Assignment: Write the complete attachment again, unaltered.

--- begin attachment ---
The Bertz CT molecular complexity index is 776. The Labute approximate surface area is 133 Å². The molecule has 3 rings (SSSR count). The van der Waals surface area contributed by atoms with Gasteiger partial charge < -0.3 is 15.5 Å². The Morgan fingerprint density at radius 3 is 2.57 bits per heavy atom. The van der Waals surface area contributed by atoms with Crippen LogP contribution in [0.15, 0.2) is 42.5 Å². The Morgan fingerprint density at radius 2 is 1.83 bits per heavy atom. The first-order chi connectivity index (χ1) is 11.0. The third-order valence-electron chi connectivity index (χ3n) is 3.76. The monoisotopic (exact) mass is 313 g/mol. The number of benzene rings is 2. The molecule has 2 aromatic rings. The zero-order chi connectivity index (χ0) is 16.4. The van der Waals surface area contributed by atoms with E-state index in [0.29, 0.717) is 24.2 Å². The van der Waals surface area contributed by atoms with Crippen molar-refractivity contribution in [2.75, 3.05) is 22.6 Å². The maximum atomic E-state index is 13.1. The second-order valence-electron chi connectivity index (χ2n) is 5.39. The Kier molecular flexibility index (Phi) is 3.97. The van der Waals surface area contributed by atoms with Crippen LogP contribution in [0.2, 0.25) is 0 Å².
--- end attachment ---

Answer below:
The Bertz CT molecular complexity index is 776. The Labute approximate surface area is 133 Å². The molecule has 3 rings (SSSR count). The van der Waals surface area contributed by atoms with Gasteiger partial charge < -0.3 is 15.5 Å². The Morgan fingerprint density at radius 3 is 2.57 bits per heavy atom. The van der Waals surface area contributed by atoms with Crippen LogP contribution in [0.15, 0.2) is 42.5 Å². The Morgan fingerprint density at radius 2 is 1.83 bits per heavy atom. The first-order chi connectivity index (χ1) is 11.0. The third-order valence-electron chi connectivity index (χ3n) is 3.76. The monoisotopic (exact) mass is 313 g/mol. The number of benzene rings is 2. The molecule has 2 aromatic rings. The zero-order chi connectivity index (χ0) is 16.4. The van der Waals surface area contributed by atoms with E-state index in [0.29, 0.717) is 24.2 Å². The van der Waals surface area contributed by atoms with Crippen molar-refractivity contribution in [2.75, 3.05) is 22.6 Å². The maximum atomic E-state index is 13.1. The second-order valence-electron chi connectivity index (χ2n) is 5.39. The Kier molecular flexibility index (Phi) is 3.97. The van der Waals surface area contributed by atoms with Crippen LogP contribution in [0.2, 0.25) is 0 Å².